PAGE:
Even the title sequence has wormed its way into my heart, by virtue of appealing to my appreciation for three of life’s greatest gifts: bold typography, old-timey engravings, and butts.

Not to mention that – as you can probably tell from these caps – Harlots avoids the overly dark and muted palette that too many period dramas feel is necessary in order to telegraph to the audience that we are looking back through The Sepia Mists of Time. Costumes and sets alike are colorful and fun. Garish, sometimes, in that late-18th-century way – but if, like me, you have a certain fondness for men wearing powder and rouge, that’s not a bad thing at all!

So if a grimy-yet-gorgeous show about ladies trying to carve out their fair share in life sounds like your cup of tea, give it a try. I’m excited to see where the rest of the season leads.

latimes.com
Hulu's 'Harlots' challenges the typical TV depiction of prostitutes as nameless sidekicks or props
From the new Hulu series 'Harlots' to 'Game of Thrones,' 'The Knick,' 'Emerald City' and more, brothels have always been a TV staple
By Lorraine Ali

Faceless as they are, television’s ladies for hire have certainly multiplied. If you were to judge the female population based off their representation in the last decade’s programming alone, it would appear more like 4 out of 5 women sell sex for money, and they all happen to look like swimsuit models — just without the swimsuit.

You’ll find them in, to name just a few, “The Girlfriend Experience,” “Emerald City,” “Billions,” “Anger Management,” “Goliath,” “The Knick,” “Taboo,” “Sons of Anarchy,” “Ripper Street,” “Boardwalk Empire,” “True Detective,” “Training Day,” “Ray Donovan,” “House of Cards,” “Secret Diary of a Call Girl,” “Hawaii Five-0” and the various flavors of “Law & Order,” “CSI” and “NCIS.” Remember the HBO drinking game — take a shot every time they show a scene in the whorehouse or strip club? Audiences are still drunk.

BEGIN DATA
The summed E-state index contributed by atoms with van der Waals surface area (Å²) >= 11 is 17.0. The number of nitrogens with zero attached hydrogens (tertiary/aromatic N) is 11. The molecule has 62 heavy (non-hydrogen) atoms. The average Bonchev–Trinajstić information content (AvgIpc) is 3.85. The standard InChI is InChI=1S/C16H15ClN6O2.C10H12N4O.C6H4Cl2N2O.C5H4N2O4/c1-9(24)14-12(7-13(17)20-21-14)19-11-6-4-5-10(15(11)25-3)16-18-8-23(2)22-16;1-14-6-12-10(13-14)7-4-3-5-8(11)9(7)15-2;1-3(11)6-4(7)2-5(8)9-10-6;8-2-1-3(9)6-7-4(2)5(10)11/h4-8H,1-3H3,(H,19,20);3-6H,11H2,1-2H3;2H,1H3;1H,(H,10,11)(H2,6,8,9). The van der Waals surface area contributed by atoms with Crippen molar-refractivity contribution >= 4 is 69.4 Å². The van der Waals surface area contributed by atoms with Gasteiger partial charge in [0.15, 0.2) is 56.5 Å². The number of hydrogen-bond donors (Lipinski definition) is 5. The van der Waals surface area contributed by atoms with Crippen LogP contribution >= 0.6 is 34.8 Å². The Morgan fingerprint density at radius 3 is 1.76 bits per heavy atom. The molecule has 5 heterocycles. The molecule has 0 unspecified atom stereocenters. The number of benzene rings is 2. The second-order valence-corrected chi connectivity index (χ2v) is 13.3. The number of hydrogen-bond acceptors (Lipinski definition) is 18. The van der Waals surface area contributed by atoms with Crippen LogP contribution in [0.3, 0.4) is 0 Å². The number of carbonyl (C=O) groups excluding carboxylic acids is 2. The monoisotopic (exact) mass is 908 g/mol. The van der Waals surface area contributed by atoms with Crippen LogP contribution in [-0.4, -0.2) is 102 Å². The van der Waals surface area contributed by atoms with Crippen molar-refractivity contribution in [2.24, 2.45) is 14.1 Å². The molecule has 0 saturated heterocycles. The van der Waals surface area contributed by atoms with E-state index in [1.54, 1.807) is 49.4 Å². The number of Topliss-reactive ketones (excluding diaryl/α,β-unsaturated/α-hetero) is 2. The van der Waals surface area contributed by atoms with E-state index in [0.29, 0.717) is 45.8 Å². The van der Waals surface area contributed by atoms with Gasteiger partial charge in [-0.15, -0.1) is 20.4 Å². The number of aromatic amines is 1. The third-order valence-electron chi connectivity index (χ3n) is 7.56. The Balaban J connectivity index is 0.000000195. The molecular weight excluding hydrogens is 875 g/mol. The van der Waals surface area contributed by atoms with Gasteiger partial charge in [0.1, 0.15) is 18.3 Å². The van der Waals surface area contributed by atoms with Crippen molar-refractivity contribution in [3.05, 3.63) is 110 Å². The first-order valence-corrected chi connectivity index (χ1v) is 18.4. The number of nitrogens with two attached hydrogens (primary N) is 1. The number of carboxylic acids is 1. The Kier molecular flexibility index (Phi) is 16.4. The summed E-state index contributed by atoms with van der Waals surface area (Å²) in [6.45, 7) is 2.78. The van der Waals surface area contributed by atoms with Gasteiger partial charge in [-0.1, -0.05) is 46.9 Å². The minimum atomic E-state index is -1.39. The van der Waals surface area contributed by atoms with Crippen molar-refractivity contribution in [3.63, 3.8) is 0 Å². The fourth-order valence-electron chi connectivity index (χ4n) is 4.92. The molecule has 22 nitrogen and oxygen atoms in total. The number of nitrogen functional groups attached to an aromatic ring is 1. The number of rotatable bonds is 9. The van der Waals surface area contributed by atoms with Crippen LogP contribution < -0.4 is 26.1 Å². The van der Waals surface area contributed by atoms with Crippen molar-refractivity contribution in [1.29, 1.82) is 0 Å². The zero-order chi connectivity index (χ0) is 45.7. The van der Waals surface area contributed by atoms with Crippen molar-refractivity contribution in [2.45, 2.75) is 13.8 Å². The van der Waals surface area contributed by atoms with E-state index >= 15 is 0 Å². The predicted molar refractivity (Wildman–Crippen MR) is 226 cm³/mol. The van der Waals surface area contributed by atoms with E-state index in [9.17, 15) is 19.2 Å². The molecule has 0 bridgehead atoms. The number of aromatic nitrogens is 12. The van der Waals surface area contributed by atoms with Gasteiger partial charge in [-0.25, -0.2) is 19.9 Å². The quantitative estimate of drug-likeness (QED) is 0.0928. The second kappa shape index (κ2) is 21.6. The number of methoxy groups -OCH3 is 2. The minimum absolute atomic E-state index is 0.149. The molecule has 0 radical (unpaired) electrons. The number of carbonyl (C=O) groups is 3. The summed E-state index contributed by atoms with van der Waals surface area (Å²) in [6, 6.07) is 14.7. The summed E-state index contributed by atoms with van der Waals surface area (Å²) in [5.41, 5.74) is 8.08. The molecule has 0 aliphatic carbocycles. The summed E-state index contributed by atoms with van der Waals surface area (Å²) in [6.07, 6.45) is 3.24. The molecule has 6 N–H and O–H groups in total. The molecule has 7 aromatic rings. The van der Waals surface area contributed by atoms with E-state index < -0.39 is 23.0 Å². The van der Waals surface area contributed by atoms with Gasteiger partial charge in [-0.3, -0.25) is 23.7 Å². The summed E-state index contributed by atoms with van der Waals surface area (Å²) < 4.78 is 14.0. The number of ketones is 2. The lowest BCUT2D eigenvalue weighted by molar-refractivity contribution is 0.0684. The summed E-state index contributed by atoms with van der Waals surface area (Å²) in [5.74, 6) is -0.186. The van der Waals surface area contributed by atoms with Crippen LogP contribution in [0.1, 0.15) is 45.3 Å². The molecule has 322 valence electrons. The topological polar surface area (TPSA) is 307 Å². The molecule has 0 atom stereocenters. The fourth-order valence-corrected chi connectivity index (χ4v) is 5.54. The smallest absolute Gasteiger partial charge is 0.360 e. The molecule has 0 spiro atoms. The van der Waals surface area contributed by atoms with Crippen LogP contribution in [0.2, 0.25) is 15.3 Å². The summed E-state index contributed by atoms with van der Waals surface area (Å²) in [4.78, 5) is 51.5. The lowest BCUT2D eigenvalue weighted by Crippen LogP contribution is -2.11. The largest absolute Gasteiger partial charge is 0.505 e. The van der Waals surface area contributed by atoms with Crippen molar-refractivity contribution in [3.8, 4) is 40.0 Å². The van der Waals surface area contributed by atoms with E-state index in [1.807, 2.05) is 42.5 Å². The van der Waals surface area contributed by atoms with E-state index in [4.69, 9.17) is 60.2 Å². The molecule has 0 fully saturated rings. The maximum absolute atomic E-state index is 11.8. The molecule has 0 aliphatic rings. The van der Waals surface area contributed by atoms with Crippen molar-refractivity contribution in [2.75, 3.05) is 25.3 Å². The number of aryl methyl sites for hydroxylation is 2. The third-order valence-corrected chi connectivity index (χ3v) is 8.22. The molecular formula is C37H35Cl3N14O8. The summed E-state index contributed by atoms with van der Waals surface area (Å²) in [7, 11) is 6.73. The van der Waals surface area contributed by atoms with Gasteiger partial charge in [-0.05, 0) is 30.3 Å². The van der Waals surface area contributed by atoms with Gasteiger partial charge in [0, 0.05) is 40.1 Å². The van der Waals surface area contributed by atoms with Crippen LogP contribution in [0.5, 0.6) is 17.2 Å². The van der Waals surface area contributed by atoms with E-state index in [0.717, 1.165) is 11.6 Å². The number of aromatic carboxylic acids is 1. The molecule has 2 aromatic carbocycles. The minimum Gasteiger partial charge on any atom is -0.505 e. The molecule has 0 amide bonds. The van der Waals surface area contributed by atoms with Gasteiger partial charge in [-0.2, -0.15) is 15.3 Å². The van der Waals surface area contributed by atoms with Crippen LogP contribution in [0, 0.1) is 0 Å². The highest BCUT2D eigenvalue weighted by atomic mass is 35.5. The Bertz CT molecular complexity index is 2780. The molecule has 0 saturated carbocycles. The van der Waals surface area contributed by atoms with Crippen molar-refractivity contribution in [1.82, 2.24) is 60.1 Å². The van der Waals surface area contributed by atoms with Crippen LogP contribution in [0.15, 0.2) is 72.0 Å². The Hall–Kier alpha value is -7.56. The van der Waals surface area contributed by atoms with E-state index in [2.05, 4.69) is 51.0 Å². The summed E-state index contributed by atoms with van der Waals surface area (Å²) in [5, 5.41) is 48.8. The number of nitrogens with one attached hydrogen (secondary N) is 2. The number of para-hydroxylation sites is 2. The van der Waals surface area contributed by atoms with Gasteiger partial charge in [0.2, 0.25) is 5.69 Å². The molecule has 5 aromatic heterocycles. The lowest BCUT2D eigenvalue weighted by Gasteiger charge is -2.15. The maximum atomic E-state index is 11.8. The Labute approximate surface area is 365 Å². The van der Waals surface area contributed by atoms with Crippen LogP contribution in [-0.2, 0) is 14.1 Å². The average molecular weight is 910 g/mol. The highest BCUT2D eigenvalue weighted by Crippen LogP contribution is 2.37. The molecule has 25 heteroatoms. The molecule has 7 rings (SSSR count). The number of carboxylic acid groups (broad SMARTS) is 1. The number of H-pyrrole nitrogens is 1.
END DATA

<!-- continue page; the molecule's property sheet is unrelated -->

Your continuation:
And viewed through the male gaze of the hero, as they almost always are, the working women of TV are a fail-safe plot device. They’re the hooker with a heart of gold that he hopelessly falls for, the imperiled hooker he saves, the hooker he brazenly uses, the dead hooker who’s a clue in the case he must solve. They’re the perfect backdrop to help define his dilemma, and require almost no setup when it comes to staging those ubiquitous, hot sex scenes in unlikely places. And that’s when they are afforded the dignity of being a plot device as opposed to mere titillating window dressing.

But with “Harlots,” television’s favorite wallpaper now has its own show.